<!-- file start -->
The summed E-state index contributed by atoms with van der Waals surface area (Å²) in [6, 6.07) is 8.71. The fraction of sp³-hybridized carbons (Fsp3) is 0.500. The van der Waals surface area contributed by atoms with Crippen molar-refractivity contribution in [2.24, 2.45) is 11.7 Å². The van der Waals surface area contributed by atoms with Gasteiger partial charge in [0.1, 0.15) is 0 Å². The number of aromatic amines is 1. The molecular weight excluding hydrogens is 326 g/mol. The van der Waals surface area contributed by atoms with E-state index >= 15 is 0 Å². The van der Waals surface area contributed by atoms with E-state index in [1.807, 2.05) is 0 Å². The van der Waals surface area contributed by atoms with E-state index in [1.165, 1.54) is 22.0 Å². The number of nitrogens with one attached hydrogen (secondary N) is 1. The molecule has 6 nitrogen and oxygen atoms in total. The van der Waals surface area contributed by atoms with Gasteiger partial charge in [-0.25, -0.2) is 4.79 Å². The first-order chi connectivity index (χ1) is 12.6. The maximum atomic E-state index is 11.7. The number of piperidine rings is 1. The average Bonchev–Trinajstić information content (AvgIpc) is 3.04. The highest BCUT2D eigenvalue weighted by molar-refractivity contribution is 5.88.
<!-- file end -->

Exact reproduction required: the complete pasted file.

The summed E-state index contributed by atoms with van der Waals surface area (Å²) in [6, 6.07) is 8.71. The fraction of sp³-hybridized carbons (Fsp3) is 0.500. The van der Waals surface area contributed by atoms with Crippen molar-refractivity contribution in [2.24, 2.45) is 11.7 Å². The van der Waals surface area contributed by atoms with Gasteiger partial charge in [0.1, 0.15) is 0 Å². The number of aromatic amines is 1. The molecular weight excluding hydrogens is 326 g/mol. The van der Waals surface area contributed by atoms with E-state index >= 15 is 0 Å². The van der Waals surface area contributed by atoms with E-state index in [1.807, 2.05) is 0 Å². The van der Waals surface area contributed by atoms with E-state index in [1.165, 1.54) is 22.0 Å². The number of nitrogens with one attached hydrogen (secondary N) is 1. The molecule has 6 nitrogen and oxygen atoms in total. The van der Waals surface area contributed by atoms with Gasteiger partial charge in [-0.25, -0.2) is 4.79 Å². The first-order chi connectivity index (χ1) is 12.6. The maximum atomic E-state index is 11.7. The number of piperidine rings is 1. The average Bonchev–Trinajstić information content (AvgIpc) is 3.04. The highest BCUT2D eigenvalue weighted by molar-refractivity contribution is 5.88.